Kraken CEO: Govts will take time to understand benefits of privacy coins
“Financial privacy is like a fundamental right”, says Jesse Powell, CEO, and Co-founder of Kraken. But Bitcoin and other cryptocurrencies are pseudonymous, i.e., transaction information is easily available for further analysis.
In response to this, new technology has been developed over the years to recreate privacy by restoring anonymity. While this gave rise to privacy coins, such as Monero and ZCash, regulations, however, have not been kind to these specialized coins. Privacy coins have been delisted from various exchanges last year thanks to the regulatory pressure from the Financial Action Task Force [FATF].
In a recent interview with crypto advocate Naomi Brockwell, the Kraken exec said there are a lot of “legitimate” reasons to have financial privacy. While admitting that anything can be used for “nefarious” activities, Powell believes that it is going to take a lot of time for the governments to understand the benefits of it. He added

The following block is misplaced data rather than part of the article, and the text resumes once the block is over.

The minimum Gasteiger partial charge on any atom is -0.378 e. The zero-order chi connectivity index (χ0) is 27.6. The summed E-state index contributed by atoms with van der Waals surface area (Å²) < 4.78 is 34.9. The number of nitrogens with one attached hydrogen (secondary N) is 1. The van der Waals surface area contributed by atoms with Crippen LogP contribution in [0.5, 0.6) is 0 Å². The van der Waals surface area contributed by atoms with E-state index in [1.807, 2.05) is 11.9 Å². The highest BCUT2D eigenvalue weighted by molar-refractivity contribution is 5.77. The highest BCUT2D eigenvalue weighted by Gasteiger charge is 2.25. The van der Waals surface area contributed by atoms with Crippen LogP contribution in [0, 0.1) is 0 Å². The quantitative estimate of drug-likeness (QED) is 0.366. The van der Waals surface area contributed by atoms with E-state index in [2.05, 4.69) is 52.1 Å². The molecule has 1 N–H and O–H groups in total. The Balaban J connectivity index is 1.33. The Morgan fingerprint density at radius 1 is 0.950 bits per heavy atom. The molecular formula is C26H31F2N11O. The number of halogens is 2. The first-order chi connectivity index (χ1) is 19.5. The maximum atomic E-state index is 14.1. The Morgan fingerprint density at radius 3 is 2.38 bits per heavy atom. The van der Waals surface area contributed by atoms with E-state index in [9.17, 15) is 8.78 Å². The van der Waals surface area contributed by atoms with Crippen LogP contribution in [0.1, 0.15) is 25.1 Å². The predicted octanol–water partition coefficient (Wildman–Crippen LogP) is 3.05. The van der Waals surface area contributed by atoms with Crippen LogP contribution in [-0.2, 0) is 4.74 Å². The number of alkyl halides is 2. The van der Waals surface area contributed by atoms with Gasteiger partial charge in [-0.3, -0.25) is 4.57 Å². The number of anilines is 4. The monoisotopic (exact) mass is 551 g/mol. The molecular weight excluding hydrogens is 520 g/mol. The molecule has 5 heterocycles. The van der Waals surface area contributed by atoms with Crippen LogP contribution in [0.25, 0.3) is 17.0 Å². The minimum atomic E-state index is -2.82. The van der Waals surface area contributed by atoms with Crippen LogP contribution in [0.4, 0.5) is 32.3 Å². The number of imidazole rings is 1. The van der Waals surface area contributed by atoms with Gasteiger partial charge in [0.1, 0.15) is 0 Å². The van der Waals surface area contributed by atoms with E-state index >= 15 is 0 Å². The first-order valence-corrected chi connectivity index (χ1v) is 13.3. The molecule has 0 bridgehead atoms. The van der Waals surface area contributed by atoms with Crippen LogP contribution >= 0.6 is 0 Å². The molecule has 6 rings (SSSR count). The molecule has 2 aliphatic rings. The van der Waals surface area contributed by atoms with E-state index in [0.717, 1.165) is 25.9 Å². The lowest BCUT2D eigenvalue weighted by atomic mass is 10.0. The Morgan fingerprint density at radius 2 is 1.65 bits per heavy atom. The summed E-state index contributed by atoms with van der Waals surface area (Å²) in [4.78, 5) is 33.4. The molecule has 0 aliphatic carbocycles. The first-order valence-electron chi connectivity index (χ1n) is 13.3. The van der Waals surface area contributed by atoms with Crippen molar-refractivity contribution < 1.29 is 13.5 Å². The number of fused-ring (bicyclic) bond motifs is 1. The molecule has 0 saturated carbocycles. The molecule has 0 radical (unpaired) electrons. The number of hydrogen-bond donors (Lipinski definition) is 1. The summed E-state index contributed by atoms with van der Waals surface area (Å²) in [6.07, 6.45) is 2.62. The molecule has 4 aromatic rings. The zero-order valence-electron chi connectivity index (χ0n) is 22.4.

“You don’t have to use it for everything, but they serve a purpose for sure and I think they will become widely accepted”
Anonymity can be maintained in Bitcoin transactions as well. One such project is CoinJoin that enables Bitcoin transactions to remain private by leveraging a coin mix. Along the same line, Powell stated,
“We’ve heard regulators say is, who are actually pro-privacy coins, that well Bitcoin is already it’s so liquid and so large that if you wanted to conceal your Bitcoin transaction, just kind of mix it, so that the trail was lost. You could do that, it is not like that difficult to do. You are not going to ban Bitcoin. So then, it is kind of like, why are we banning the privacy coins?”
In recent times, even Bitcoin transactions using coin mixers have come under the scrutiny of crypto exchanges. Binance Singapore recently froze a wallet of a Bitcoin user who employed CoinJoin to add privacy to the transactions. While the user was got his funds back, it does seem like a wake-up call for the proponents of financial privacy.